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Here are the things that caught my eye recently in .NET. I’d love to hear what you found most interesting this week. Let me know in the comments or on Twitter.
You’re probably here because of an error like this:
Could not load file or assembly ‘System.<…>, Version=4.x.x.x, Culture=neutral, PublicKeyToken=<…>’ or one of its dependencies. The system cannot find the file specified.
And you likely saw a build warning like this:
warning MSB3277: Found conflicts between different versions of “System.<…>” that could not be resolved.
Whelp, you’re not alone. We’re thinking about starting a survivors group.
If someone starts a survivors group, I’m joining. I’ve spent a serious amount of time and head-scratching over binding redirects. Specifically around System.Net.Http. The answer in my case was using
Combining Types as Effects to Describe an Application
I can only imagine the face I made the first time someone referred to the type of an application. Coming from a Delphi, .NET, and web background at the time, I assumed the type of an application was Web vs Desktop vs Command Line. What I came to understand was that types can be used to model effects which can then determine what your application does.
Reid pointed out this post he wrote after I posted the following tweet (and my typo of “ton”… oops). I highly recommend reading this as Reid points out something I’ve never really thought of before.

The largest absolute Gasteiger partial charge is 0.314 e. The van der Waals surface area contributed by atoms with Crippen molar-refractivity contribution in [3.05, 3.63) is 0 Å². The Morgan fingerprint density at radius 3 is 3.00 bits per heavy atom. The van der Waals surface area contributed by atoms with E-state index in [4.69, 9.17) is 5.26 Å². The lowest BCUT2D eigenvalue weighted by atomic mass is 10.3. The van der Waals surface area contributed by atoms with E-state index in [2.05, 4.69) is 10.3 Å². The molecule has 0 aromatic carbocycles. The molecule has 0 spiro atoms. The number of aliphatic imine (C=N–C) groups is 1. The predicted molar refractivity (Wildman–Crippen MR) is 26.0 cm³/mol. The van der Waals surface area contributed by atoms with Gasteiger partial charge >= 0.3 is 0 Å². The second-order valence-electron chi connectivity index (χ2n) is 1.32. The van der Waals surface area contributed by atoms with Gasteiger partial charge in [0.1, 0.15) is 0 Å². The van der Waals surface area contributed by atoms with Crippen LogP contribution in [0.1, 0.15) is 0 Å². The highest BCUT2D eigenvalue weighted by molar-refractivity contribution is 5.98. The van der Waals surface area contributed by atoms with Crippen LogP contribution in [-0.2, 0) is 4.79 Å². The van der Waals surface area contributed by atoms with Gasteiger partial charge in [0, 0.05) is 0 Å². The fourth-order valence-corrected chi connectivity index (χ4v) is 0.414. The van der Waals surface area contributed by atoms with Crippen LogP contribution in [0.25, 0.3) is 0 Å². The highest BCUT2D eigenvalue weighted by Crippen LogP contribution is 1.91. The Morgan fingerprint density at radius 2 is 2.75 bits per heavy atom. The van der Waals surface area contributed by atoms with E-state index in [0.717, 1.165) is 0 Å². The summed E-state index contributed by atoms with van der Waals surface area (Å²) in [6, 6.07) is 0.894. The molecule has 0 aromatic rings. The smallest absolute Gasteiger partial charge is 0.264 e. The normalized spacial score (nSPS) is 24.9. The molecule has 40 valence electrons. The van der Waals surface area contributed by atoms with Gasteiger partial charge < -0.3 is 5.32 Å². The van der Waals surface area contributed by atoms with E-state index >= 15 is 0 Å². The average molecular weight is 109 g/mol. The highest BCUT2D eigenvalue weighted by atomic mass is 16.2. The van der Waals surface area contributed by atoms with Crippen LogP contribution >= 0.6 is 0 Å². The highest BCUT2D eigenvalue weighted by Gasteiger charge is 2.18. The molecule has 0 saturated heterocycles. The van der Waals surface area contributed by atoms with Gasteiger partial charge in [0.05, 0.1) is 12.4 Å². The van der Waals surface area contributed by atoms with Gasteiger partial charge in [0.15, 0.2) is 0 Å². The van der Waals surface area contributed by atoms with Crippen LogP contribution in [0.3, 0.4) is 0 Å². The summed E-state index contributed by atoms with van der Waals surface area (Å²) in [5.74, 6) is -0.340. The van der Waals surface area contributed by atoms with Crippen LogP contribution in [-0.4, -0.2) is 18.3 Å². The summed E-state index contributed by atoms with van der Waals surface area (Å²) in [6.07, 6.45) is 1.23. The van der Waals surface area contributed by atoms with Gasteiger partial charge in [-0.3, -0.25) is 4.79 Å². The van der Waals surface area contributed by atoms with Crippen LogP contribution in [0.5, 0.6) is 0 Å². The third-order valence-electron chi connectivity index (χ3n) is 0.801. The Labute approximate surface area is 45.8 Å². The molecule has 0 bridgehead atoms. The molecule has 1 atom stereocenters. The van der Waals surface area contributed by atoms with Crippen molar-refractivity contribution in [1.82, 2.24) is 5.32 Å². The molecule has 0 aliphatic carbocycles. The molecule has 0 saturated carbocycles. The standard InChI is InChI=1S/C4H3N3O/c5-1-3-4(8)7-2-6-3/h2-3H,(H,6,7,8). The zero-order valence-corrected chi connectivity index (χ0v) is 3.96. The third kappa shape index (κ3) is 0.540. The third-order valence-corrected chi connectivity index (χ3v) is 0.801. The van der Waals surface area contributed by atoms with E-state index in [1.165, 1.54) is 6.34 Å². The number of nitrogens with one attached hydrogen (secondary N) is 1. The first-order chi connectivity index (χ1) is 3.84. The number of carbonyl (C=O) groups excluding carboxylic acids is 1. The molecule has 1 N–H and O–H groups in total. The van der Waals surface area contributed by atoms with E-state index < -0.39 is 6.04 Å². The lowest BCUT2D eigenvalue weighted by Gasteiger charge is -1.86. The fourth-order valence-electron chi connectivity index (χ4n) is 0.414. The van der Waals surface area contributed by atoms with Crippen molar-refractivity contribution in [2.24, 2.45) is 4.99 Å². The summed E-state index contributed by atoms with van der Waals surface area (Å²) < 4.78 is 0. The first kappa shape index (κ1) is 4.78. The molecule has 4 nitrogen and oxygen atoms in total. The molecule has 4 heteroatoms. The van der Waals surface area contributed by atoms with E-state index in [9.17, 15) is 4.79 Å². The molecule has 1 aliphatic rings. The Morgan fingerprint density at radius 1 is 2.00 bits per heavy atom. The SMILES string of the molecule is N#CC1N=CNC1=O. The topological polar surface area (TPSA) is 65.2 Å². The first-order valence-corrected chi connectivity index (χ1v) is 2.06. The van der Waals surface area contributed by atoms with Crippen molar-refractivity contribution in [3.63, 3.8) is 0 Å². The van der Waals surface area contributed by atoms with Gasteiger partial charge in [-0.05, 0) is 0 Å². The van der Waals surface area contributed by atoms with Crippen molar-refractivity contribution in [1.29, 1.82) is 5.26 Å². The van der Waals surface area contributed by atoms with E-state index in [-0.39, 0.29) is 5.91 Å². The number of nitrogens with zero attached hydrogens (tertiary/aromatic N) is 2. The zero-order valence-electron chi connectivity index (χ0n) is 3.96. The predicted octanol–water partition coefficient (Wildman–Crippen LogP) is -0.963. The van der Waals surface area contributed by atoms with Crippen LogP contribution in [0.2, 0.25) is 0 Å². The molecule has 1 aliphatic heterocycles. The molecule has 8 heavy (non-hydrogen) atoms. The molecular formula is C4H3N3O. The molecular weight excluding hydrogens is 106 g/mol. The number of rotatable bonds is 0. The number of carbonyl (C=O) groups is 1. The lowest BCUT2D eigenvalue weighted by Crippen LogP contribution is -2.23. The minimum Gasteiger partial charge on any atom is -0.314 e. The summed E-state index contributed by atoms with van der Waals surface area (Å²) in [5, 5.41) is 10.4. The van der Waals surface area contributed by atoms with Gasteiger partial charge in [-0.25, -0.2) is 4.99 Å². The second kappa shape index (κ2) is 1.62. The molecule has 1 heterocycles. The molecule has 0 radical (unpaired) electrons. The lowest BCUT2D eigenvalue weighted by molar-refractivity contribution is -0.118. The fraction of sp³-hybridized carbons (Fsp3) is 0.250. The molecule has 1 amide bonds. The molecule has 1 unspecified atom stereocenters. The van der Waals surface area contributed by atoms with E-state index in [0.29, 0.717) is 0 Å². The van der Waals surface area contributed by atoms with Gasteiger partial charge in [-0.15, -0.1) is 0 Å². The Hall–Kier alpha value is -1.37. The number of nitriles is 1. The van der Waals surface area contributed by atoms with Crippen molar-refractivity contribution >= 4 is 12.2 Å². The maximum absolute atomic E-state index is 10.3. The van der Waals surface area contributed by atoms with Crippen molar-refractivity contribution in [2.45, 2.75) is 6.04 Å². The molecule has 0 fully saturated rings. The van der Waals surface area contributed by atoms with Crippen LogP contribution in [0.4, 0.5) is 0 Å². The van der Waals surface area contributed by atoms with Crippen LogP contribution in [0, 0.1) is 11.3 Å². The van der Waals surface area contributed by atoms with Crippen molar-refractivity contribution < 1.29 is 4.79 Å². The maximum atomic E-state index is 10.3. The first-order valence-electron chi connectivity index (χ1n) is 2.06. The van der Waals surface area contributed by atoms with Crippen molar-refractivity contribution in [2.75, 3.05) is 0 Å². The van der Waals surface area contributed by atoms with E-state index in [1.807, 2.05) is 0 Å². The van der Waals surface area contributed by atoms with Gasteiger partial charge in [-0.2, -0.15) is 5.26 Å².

Creating an endpoint from multiple middleware in ASP.NET Core 3.x
In a recent post I discussed the changes to routing that come in ASP.NET Core 3.0, and how you can convert a “terminal” middleware to the new “endpoint” design. One question I’ve received is whether that removes the need for “branching” the pipeline, and if not, how can you achieve the same thing with endpoints?
This short post assumes that you’ve already read my post on converting a terminal middleware to endpoint routing, so if you haven’t already, take a look at that one first! I give a quick recap below, but I won’t go into details.
The Clean Architecture – Ian Cooper
What is the clean architecture and how you would build one in .NET? Recently Bob Martin has categorized a set of architectures, including hexagonal architecture, onion architecture and screaming architecture as ‘the clean architecture’ – a layered architecture of concentric circles with a strong emphasis on separation of concerns. This architecture has become popular because of its amenability to modification as an evolutionary architecture and its support for practices such as TDD. In this presentation we will discuss the clean architecture and its benefits. More than that, in the bulk of the presentation, we will show you how to implement a clean architecture in .NET. From first steps to working code, we will show you the moves required to embrace this approach, and introduce you to some of the OSS libraries that can help you get there. All examples will be in .NET Core